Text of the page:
Improve company productivity with a Business Account.Sign Up

x
  • Status: Solved
  • Priority: Medium
  • Security: Public
  • Views: 115
  • Last Modified:

How to tell if a power supply is compatible with my motherboard

Hi All Expert,

Good Day.

I have a friend pc who's unable to startup, and when he press on the power button, there is even no sound or power, thus I suspect is the power supply, therefore I have an idea of using other old pc power supply but how can tell if a power supply is compatible to motherboard? Or other hardware that will also cause pc to unbootable and without having any sound? Appreciate if any expert can advise me on.

Thanks!
0
xchiazyx
Asked:
xchiazyx
2 Solutions
 
Dr. KlahnPrincipal Software EngineerCommented:
Easiest and safest way to check a power supply is with a power supply tester box.  If you don't have one, remove the supply or take the entire system to a local PC shop and ask them to test the supply.  Many locally owned shops will do this for free if you ask politely, but don't expect a major chain store (you know the one) to do it.

This prevents a possible unhappy result when connecting a probably-good power supply to a possibly-bad motherboard to test the supply.
0
 
rindiCommented:
First you need to check the mainboard's model and check about it's details on the manufacturer's website. It will tell you what are the minimum requirements for the PSU. Normally if it has the same connections available as your PSU it should work. But it may require a minimum number of Watts. If there is an add-on Video card, those often also need extra power connections directly from the Powersupply, and also they require a minimum of Watts. So you need to first make sure your replacement PSU can provide enough wattage for the system.

Many, particularly Small form factor PC's for example from Dell or HP use PSU's which you can't replace with another standard PSU, as they have different measurements and just won't fit into the case.
0
 
dbruntonCommented:
>>  Many, particularly Small form factor PC's for example from Dell or HP use PSU's which you can't replace with another standard PSU, as they have different measurements and just won't fit into the case.

It is not only the different measurements but they (sometimes) wire the plug connector differently to the standard ATX wiring scheme.

Now as for testing the older PC.  Disconnect all internal drives (hard disk, CDROM drive, floppy etc).  Disconnect all external devices (USB, parallel port, NIC etc).  Remove all addin cards (graphics (especially), NIC etc).  Try a reboot.  If it works then one of your devices is faulty.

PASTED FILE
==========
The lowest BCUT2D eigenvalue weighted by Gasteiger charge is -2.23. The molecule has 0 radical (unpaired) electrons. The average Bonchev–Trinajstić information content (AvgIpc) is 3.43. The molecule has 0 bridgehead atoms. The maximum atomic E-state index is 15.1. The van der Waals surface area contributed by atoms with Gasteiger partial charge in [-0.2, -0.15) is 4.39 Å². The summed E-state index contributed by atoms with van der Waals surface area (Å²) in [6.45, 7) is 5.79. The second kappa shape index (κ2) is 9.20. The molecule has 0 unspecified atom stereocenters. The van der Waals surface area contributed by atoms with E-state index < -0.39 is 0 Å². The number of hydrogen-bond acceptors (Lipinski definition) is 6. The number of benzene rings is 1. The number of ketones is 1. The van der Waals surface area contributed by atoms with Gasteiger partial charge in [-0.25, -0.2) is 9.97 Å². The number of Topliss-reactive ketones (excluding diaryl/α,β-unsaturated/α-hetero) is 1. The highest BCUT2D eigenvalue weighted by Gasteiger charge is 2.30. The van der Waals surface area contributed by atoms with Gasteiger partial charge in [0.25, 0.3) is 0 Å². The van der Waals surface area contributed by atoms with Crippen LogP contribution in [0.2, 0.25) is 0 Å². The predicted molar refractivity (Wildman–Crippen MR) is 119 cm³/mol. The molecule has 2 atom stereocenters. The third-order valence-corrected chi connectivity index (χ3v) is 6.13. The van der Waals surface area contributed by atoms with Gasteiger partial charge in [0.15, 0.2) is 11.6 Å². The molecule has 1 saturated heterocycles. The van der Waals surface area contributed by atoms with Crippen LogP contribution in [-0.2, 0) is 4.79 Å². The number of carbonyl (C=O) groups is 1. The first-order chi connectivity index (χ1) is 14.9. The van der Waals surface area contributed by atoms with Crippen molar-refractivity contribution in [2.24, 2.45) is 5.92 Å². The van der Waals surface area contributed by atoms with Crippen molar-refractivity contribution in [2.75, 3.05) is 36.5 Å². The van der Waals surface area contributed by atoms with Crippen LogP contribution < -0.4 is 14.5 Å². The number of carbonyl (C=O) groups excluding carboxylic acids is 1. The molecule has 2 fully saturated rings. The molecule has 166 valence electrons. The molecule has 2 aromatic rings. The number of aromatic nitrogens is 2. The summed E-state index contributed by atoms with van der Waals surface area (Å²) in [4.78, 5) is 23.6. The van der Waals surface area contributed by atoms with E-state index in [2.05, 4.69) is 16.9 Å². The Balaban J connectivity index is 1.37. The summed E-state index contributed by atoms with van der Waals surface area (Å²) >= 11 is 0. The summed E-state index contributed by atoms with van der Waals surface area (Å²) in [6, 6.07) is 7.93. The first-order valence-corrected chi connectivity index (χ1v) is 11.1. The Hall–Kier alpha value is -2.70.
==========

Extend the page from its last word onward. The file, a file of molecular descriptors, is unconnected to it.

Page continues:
If it doesn't then you can try the older PSU in the box (all items above still disconnected).  Assuming the wiring  schemes of the plugs are similar (note my comments in the paragraph above) then you can plug the PSU in and try it.  Note the older PSU should probably have about a 300 watt rating and be known to be working.
0
NEW Internet Security Report Now Available!

WatchGuard’s Threat Lab is a group of dedicated threat researchers committed to helping you stay ahead of the bad guys by providing in-depth analysis of the top security threats to your network.  Check out this quarters report on the threats that shook the industry in Q4 2017.

 
rindiCommented:
There might have been very few models a long time ago that had different wiring, but today's models have normal wiring. Besides that, those that dis have different wiring, also had different plugs which normal people can't connect to the mainboard without a great deal of force, which would break everything anyway.
0
 
CompProbSolvCommented:
@rindi:
I have run into a number of Dell computers that had standard-looking connectors but nonstandard wiring.  I've been unsuccessful at replacing them with standard power supplies.  Nothing damaged, they just don't work.

There are clear differences on the wire colors on those Dells vs. standard supplies.
0
 
nobusCommented:
0
 
Danny ChildIT ManagerCommented:
The other component that would tend to cause that kind of failure is the motherboard itself.  

It possibly could be the power switch too, but you can trace that cable back to the motherboard, unplug it to reveal the 2 pins, and then momentarily connect them with a small screwdriver to simulate a button press.  However, a bit unlikely.

You may also want to try a different mains cable or socket... ;-]

If you could post the make and model of the PC in question, that would help us narrow it down too.
0
Question has a verified solution.

Are you are experiencing a similar issue? Get a personalized answer when you ask a related question.

Have a better answer? Share it in a comment.

Join & Write a Comment

Featured Post

Building an Effective Phishing Protection Program

Join Director of Product Management Todd OBoyle on April 26th as he covers the key elements of a phishing protection program. Whether you’re an old hat at phishing education or considering starting a program -- we'll discuss critical components that should be in any program.

Tackle projects and never again get stuck behind a technical roadblock.
Join Now